By Bill Tricarico
Senior Risk Management Consultant
Emergency Services Insurance Program
Incident Commanders must be concerned with many issues and as the seasons change to summer, heat must be one of the most important. The chances of winning a lottery are 1 in 135,145,920, but according to the National Safety Council, the chance of dying as a result of exposure to excessive natural heat is 1 in 6,174. Throw into that turnout gear, SCBA, hard work, climbing, chopping, advancing heavy hose lines, lifting patients, and all of the other areas of the emergency services field and that number is reduced even further. According to the U.S. Fire Administration, other factors which relate to how an individual reacts to heat are physical condition, age, chronic disease, recent alcohol use, prior heat injuries, genetics, and current medications. For instance, antihistamines impair sweating and diuretics may increase the rate of dehydration.
All of this means personnel on the scene should be more aware of the heat as well as the symptoms of heat exhaustion which include profuse sweating, headache, tingling sensations in the extremities, pallor or ashen color of the face, shortness of breath, nausea, and vomiting. Of more concern is that according to a NIOSH study, heat exhaustion may cause impairment of judgment even before the other symptoms are noted. Imagine how devastating this could be on the fireground.
As a result of all this, establishing Rehab Operations is extremely important. Policies and procedures for the how, when, and where for rehab should be established and followed closely. Rehab cannot be an afterthought, it must be there and ready for use when it is needed. It also must be capable of changing in size accordingly based on the size of the incident. If an incident grows, the rehab operations must be able to accommodate additional needs.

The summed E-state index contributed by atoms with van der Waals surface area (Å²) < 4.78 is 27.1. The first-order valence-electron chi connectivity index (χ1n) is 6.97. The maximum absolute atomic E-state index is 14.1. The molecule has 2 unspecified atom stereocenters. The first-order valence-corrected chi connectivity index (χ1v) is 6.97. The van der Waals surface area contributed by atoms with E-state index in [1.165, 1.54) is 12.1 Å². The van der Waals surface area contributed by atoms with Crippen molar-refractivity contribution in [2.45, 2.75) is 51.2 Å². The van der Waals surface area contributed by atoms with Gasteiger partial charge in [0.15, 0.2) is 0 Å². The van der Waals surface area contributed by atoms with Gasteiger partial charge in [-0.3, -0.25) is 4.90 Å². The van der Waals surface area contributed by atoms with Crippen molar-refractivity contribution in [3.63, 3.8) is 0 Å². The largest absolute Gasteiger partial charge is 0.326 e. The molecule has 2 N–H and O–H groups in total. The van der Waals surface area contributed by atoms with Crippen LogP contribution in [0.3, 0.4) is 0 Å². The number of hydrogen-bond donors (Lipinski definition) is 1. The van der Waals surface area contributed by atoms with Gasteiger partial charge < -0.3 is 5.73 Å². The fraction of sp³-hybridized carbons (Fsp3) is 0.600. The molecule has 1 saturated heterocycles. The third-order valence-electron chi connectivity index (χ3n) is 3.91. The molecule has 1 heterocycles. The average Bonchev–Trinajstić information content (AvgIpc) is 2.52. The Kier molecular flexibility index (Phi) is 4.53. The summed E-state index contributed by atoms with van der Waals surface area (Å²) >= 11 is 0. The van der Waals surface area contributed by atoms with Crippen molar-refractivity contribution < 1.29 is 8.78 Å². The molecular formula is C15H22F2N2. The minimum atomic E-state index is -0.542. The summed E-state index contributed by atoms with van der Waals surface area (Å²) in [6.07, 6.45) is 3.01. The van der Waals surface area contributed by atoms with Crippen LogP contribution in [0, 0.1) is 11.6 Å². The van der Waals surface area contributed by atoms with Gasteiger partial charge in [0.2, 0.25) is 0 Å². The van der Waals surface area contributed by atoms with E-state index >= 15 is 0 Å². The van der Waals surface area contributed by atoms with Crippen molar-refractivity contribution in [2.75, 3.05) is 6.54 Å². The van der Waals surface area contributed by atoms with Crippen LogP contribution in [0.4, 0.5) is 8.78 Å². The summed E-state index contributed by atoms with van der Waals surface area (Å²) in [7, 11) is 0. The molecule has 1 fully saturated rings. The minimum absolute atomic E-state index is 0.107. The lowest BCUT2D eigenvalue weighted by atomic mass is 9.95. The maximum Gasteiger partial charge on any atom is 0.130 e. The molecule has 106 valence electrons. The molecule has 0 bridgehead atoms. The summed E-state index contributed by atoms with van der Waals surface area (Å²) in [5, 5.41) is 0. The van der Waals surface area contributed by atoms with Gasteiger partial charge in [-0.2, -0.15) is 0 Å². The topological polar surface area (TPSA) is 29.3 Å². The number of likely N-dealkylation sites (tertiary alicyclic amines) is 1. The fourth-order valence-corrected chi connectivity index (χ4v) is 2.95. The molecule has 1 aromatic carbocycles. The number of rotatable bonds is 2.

Rehab Operations are not limited to rehydration and cooling in hot weather. There should also be some method of medical evaluation of the members. For instance, recovery from heat exhaustion is usually fairly quick, but immediate return to duty is not advisable since heat exhaustion can develop rapidly into heat stroke and monitoring must be maintained.
For more information on Incident Rehab, the U.S. Fire Administration publication, “Emergency Incident Rehabilitation” may be downloaded at no cost from: https://www.usfa.fema.gov/downloads/pdf/publications/fa_314.pdf. And the NFPA provides Standard 1584, “Standard on the Rehabilitation Process for Members During Emergency Operations and Training,” which actually provides a sample policy for rehab.
The many tasks associated with the fire service provide for hard and stressful work which is difficult even under the best of conditions. Add in the hot and humid summer temperatures and we know we are expecting a great deal from our members. Rehab could very well be a lifesaving necessity.